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Are You Destined To Lead "Appendex A" Print E-mail
Written by Ray Fairman   
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Mission Ready Leadership Essentials from the "Ol' Gunner"

Just a few leadership reminders I picked up along my 42 years 5 months and 12 days (but who's counting...) of Marine Corps service. I hope they serve you as well as they have served to remind me just what my responsibilities really are.

If you want people to have confidence in you and your ability to lead,

then you will have to show them you think they are more important

than you are.

 

If you want to hold on to your subordinates loyalty,

Then you better learn to let go of your own ego.

 

Truly great leadership ignores both personal gain and political expediency.

 

Great leaders rise to great heights,

not on the backs of the subordinates whom they command,

but by being carried on the shoulders

of those subordinates they serve.

 

As a leader you should always remember

as you climb the ladder of success

that it was your fingers that once occupied

the rung beneath your feet.

 

The leader who is faithful to the least of his duties

will be trusted with even greater responsibilities,

because it will be evident that he is more interested

in leaving a legacy of other leaders in his wake,

than in a monumental reputation.

 

I have trained many people in the Marine Corps and in law enforcement

who have reached higher levels of leadership than I have.

That to me is victory.

 

A leader must understand what it means to follow,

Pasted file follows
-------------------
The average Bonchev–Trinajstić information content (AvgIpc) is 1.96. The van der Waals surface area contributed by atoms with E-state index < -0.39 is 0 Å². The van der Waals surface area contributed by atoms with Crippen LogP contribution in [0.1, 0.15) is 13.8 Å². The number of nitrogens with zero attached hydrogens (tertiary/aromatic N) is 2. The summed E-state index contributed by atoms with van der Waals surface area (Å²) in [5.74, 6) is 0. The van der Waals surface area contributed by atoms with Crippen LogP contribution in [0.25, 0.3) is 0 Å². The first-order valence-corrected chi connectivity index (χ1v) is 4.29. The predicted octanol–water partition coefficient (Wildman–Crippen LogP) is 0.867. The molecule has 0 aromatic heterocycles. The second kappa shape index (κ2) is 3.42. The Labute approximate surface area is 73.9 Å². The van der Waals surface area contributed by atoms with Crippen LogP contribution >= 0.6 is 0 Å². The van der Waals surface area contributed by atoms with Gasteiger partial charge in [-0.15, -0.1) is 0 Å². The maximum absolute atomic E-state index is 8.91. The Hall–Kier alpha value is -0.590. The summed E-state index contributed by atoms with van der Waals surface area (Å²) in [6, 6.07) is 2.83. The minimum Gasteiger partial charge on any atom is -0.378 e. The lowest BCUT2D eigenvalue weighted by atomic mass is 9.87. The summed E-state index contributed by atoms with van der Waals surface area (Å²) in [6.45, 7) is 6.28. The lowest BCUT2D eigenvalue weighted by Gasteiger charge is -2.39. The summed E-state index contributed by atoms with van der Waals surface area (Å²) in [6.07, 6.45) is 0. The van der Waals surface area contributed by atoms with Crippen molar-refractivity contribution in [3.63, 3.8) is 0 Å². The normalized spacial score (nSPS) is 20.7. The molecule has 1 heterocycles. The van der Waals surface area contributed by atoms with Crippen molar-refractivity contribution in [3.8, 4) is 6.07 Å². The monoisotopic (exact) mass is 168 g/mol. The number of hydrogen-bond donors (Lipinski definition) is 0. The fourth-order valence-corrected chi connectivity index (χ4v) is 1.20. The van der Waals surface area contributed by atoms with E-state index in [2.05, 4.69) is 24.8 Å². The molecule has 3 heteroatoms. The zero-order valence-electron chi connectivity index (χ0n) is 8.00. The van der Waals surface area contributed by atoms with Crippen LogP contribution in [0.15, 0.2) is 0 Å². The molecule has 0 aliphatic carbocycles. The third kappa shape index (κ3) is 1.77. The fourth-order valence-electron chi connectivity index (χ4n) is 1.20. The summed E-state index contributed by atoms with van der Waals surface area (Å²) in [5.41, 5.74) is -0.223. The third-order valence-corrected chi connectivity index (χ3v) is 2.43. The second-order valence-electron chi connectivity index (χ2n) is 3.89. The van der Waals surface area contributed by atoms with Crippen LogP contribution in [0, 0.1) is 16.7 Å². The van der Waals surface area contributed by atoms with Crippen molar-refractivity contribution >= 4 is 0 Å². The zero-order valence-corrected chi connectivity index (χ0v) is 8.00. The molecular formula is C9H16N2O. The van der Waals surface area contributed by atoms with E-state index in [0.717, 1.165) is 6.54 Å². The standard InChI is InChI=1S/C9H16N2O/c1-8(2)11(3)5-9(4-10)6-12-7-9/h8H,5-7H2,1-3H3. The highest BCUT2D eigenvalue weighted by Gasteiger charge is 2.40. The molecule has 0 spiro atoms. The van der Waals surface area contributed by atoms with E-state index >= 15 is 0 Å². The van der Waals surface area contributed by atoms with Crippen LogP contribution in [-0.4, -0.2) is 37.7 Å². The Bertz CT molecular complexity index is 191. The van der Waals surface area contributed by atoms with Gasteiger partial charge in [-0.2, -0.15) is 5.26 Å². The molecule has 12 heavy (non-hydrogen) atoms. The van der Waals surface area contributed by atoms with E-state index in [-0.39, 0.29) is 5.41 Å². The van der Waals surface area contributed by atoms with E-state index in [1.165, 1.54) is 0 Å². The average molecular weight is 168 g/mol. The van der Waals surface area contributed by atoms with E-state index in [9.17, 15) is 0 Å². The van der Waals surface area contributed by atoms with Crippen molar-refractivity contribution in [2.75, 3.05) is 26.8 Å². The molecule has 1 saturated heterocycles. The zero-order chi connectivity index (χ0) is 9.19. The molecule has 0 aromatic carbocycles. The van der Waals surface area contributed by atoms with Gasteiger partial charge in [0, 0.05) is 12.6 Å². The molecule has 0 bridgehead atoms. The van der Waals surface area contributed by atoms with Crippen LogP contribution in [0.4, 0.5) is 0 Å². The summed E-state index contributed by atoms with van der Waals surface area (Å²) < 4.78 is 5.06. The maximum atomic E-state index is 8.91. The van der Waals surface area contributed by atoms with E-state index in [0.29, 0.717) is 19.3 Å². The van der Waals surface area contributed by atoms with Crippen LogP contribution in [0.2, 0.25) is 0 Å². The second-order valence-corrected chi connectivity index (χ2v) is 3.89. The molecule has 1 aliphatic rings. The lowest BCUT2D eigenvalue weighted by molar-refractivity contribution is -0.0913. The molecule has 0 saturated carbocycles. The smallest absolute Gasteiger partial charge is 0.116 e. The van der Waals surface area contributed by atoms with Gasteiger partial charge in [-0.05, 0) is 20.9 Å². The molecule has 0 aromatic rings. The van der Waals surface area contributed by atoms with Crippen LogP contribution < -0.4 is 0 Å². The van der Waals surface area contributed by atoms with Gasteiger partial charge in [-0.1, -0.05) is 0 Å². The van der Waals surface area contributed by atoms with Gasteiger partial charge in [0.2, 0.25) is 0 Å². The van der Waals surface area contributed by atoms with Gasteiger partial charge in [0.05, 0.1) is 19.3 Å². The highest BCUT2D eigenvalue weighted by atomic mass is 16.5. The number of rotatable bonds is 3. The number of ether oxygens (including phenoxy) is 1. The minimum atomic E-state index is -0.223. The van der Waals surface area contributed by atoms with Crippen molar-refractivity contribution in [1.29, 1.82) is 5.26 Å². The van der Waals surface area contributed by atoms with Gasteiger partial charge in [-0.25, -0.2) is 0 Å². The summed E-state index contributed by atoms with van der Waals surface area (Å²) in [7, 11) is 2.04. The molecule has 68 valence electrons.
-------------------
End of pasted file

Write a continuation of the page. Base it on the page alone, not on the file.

because It is a demonstrated fact,

 that If you can't follow, you can't lead.

 

At all the military academies

 leadership is always taught just like it is in "boot camp",

beginning with "Effective Followership 101".

 

West Point and Annapolis have each produced

more real leaders than the Harvard Business School.

 

Leadership is simply "influence", nothing more and nothing less.

 

 Discipleship, which is the art of training others to see,

 improve and carry on your vision,

is an art often sacrificed to the gods of personal insecurity.

 

Leadership suffers because we never allow our subordinates

 to exercise their own potential

because of our own unhealthy fear

of what might happen to us.

 

Subordinates have a right to expect their leaders

to possess excellent abilities and to be continuously

 increasing their competence.

 

Technical and tactical proficiency

both belie mediocrity and demand

that a leader understand the meanings

of education, passion and good hard work.

 

Leaders who expect to earn the respect of their followers

must never do less than the absolute best job

nothing more, nothing less.

 

Grounding your decisions on a firm foundation

and not vacillating does not mean

never listening to others or being afraid to change your mind.

 

Great leaders surround themselves with other good leaders

and listen to their wise counsel.

 

Remember that you are not operating alone;

 even the leader is a part of the team.

 

Never make your decisions based solely on emotion.

If you do they will almost always come back to haunt you,

as will decisions based on selfish motives.

 

Leaders who let their situational ethics overpower their proper moral decisions

will live to regret them.

 

Leadership is always power, but Power is not always leadership.

 

The more of your leadership you invest in others,

the stronger your leadership becomes.

 

Your influence increases not by hoarding power,

 but by wisely sharing it with those trusted subordinates

you are training to someday take your place.

 

As you continue learning about life,

you will gain both knowledge and experience,

which as you mature, will turn to wisdom.

 

Wisdom will, in due time,

earn for you the right to lead

at whatever level you are worthy to do so.





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